“EMOTIONS ARE NOT NEUTRAL; THEY HAVE A POWER THAT BECOMES EMBEDDED IN SOCIAL REALITY THROUGH THE VERY DISCOURSE OF POLITICIANS.”

Affect
Language is also significant in the circulation of affect, demonstrating that emotions have discursive power in creating the social reality of the present (Abu Lughod 1986; Groz 1994; Haraway 1991; Hill Collins 1991; Lorde 2007). Sara Ahmed (2004b) argues that emotionality “is clearly dependent on relations of power, which endow ‘others’ with meaning and value” (Ahmed 2004b: 4). These meanings and values are created through their discursive circulation and repetition in which emotions shape objects or bodies, constituting these objects or bodies as signs which affects, and their associations stick to (Ahmed 2004a: 117, 2004b: 4). The association of fear elicited through the use of language by Johnson is therefore a necessary site of investigation in order to understand the circulation and perpetration of inequality.

Past histories of association
The creation of meanings and values are “performative and they involve speech acts, which depend on past histories of association, at the same time they generate effects” (Ahmed 2004b: 13), these histories inform the creation of the ‘other,’ drawing upon the social and cultural contexts in which they are circulated and in turn informing the creation of these contexts (Ahmed 2004a: 117).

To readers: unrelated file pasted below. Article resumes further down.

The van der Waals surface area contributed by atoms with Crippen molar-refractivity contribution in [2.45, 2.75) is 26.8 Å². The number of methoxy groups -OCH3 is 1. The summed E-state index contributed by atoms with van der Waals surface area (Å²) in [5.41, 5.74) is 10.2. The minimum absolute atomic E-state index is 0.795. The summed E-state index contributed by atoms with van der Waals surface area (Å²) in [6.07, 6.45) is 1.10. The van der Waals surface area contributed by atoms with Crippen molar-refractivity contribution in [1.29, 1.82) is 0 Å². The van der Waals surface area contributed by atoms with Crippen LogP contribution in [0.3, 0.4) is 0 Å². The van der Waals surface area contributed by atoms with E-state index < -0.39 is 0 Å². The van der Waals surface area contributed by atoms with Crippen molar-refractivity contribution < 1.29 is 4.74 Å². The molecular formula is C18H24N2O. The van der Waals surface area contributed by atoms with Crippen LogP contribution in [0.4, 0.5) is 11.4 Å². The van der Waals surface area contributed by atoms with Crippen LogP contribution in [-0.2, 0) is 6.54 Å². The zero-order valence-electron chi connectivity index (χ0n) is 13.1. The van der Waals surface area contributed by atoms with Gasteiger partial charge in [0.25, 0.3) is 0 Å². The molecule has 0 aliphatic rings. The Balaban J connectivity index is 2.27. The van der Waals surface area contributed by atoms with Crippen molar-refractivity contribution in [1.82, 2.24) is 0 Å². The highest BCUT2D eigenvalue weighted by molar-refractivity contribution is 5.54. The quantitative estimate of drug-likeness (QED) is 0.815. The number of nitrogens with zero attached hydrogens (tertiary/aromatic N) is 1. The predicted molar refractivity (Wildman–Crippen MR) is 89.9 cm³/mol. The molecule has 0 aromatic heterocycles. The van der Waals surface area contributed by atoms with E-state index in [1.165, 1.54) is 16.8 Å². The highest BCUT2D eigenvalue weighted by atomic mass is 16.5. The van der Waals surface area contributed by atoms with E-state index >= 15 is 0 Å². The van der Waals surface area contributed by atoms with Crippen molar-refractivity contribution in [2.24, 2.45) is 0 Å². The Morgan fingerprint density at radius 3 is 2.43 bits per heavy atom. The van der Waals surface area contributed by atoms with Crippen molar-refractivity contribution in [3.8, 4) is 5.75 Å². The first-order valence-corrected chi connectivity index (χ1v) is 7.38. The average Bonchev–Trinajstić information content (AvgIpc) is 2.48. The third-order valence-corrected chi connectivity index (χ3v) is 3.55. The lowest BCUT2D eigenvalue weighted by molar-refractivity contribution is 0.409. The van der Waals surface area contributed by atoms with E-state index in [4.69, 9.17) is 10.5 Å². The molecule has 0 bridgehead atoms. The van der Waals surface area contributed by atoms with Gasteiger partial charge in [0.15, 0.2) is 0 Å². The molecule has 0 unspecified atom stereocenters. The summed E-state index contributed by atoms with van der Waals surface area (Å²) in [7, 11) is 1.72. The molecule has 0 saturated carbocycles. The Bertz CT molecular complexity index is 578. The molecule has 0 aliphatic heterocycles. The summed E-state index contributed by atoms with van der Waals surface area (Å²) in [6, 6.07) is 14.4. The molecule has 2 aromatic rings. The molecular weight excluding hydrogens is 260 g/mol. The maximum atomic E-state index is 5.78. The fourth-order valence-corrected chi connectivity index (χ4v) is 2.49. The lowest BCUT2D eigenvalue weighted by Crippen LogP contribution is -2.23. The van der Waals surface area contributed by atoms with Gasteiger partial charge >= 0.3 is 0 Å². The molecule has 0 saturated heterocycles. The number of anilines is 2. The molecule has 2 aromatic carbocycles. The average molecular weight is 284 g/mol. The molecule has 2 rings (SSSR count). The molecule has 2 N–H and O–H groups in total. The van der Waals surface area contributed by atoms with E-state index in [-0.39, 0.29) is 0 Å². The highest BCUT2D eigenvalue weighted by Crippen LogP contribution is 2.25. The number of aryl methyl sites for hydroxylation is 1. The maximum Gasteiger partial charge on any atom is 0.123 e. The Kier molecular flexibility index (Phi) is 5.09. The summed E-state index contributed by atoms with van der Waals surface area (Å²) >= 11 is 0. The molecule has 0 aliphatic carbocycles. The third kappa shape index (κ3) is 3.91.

Language is used as a signifier that builds upon a previously cited and understood concept to create the current understanding of something or someone. It is through the performance of discourse that one can see “the power of discourse to produce effects through reiteration” (Butler 1933: 20). In relying on the past histories of an object’s association, the object is thus generated through its naming. It is through the performativity of fear, weighted in its past histories, in discourse and its circulation through newspapers, online and in public rhetoric, that it becomes a reality.

It is significant therefore to acknowledge the long history of inequality and hierarchy perpetrated in the linguistic framing of the ‘other’. Post-colonial theorists have demonstrated that the cultural representation of the East has depicted the ‘Orient’ as inferior, violent and primitive in opposition to the enlightened ‘West’, informing the creation of a binary opposition between ‘us’ and ‘them’ (Mohanty 1984; Said 1978; Spivak 1988). This history of opposition and the association of ‘backwardness’ and violence with the ‘other’ has informed the current association of fear in relation to the Muslim body. This emotional response perpetrated by Johnson’s narrative framing of women who wear burqas “looking like bank robbers” (Johnson 2018) and the politics of fear this creates is both weighted in the history of the language of the ‘other’ and in turn creates these raced relations of domination and inequality.

“Bank robbers” and its associations